Ian Plenderleith goes in search of some serious football journalism and after reading a series of exposés of FIFA shenanigans finds some unintended laughs in the governing body’s code of ethics
For all the thousands of sites about football, very few are devoted to old-fashioned investigative journalism aimed at exposing the greedy and corrupt. One such rarity is Play The Game, a Denmark-based and funded site that calls itself “home for the homeless questions in sport” and covers in depth many stories neglected elsewhere.
The scoop behind the financing of the recent Spain v Argentina friendly, for example, played on a bad pitch that led to Maxi Rodriguez’s knee ligament tear, documents the usual depressing series of unscrupulous shenanigans now so commonly associated with behind-the-scenes business dealings in football. Other stories include Kenya’s attempts to be reinstated to FIFA and the site’s campaign to prevent the deportation of Mathare United president Bob Munro, a campaigner against corruption within the Kenyan FA.
There are features on match-fixing, too. You can read up on the background to games such as the 0-8 encounter between Finnish clubs FC Allianssi and FC Haka Valkeakoski in July 2005. “Sums invested in this game were unprecedented with money coming primarily from south-east Asia,” the site explains. “The ‘lucky’ winners were able to collect their money times 8787.” Alliansi had been purchased by a wealthy Chinese businessman one month before the game, a new coach was installed with nine new players making their debuts against Haka, while “the club’s goalkeeper was sent off to attend a ‘training camp’ in Belgium”. Still, at least it added to interest in the Finnish league for a day.
Best of all, though, is the website’s entirely reasonable seven-question letter to FIFA asking them to fully explain vague statements they made slandering the British investigative journalist Andrew Jennings for his book Foul!, about the world governing body, and requesting answers to questions in the book they had still failed to address. The reply from FIFA’s communications director Markus Siegler is a prototype of obfuscation, prevarication and officialese that should be closely studied by anyone planning a career in politics or public relations.
Jennings has his own site, Transparency In Sport, that includes the first chapter of Foul! in a pdf file, and the latest news on his attempts, together with Trinidad Express journalist Lasana Liburd, to nail FIFA vice president Jack Warner, the man who channelled Trinidad & Tobago’s entire World Cup ticket allocation to his family-run travel agency yet who remains mysteriously unpunished by FIFA.
As well as an account of a physical run-in that Warner and Jennings enjoyed at an airport last summer, the site links you to a transcript of his Panorama documentary on FIFA, The Beautiful Bung, at the BBC website, a simultaneously hilarious and alarming rollercoaster read that shoots from one FIFA stonewalling to the next, including the moment when the charming Mr Warner invites Jennings to “go fuck yourself”. You can even download the whole programme, if you can stand to see Blatter’s shifty features.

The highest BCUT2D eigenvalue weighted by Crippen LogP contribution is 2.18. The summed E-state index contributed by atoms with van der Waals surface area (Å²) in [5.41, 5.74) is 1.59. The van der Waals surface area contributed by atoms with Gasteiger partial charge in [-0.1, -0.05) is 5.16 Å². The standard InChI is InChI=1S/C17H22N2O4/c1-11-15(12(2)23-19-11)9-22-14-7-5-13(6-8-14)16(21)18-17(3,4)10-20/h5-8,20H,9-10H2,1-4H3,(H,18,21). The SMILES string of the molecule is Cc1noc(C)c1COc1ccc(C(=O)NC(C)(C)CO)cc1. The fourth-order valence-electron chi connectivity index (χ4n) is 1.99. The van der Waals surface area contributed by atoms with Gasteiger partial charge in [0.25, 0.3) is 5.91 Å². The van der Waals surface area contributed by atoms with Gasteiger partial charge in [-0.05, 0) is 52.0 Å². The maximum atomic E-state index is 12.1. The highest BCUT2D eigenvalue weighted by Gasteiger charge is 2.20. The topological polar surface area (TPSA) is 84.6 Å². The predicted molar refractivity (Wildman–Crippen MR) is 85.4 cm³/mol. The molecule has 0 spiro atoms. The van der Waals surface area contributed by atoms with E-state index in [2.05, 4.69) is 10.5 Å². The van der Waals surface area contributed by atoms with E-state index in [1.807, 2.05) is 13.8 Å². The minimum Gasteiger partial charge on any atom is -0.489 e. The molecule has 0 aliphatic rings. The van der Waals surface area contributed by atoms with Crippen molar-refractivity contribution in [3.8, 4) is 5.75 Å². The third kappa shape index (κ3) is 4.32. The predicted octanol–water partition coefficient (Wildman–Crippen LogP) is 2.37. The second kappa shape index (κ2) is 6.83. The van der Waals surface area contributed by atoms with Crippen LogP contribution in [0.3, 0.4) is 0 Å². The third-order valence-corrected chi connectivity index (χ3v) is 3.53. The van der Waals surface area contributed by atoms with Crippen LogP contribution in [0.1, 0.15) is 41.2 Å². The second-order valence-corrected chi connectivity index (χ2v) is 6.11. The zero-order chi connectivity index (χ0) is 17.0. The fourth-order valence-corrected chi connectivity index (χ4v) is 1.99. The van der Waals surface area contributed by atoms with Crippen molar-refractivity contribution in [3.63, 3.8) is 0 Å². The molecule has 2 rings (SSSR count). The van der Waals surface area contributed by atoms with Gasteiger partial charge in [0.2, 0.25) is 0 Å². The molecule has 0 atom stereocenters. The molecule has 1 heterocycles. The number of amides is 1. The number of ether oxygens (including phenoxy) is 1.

If you’re in a light-hearted mood, there’s only one place to go after you’ve read FIFA’s bleating about journalists not showing them the right respect, and that’s to their official website to read their code of ethics for anyone involved in the game, which includes the following in its introduction: “FIFA is constantly striving to protect the image of football, and especially that of FIFA, from jeopardy or harm as a result of immoral and unethical codes and practices.”
Warner’s copy is perhaps lost in the post judging by Article 3, “Basic Rules”, where officials “pledge to behave in a dignified manner. They shall behave and act with complete credibility and integrity.” I doubt former FIFA president João Havelange, scurrilously fingered by Jennings as taking a bribe of a million Swiss francs from the governing body’s former marketing partner ISL, could have expressed it better himself, had age and the creeping ambition of Mr Blatter not forced him and his benevolent smile off to retirement in Brazil.
“While fulfilling their task, officials shall avoid any situation that could lead to conflicts of interest,” the knockabout document continues in Article 8. “Private or personal interests include gaining any possible advantage for himself, his family, relatives, friends and acquaintances.” Unless, they carelessly forgot to add, your first name starts with a J and the personal interests happen to be a travel agency in Trinidad & Tobago.
Even before you get to the comically pious clauses on bribes and accepting gifts, Article 10, on loyalty and confidentiality, drops the ethical talk in favour of advising officials to remain “absolutely loyal, especially to FIFA, the confederations, associations, leagues and clubs”. So perhaps less loyal to the truth and honesty. Furthermore, it cautions that “any information divulged to officials during the course of their duties shall be treated as confidential or secret as an expression of loyalty”.
That is, if you happen to hear on the grapevine that the FIFA delegate to a small island nation found a fat brown envelope posted under his hotel room door the night before the last presidency vote, you’d be best off keeping quiet if you don’t want to end up bumped off the salary roll like FIFA’s former general secretary, Michel Zen-Ruffinen. Any other course of action would be disloyal and disrespectful, not to mention deeply unethical.
From WSC 239 January 2007. What was happening this month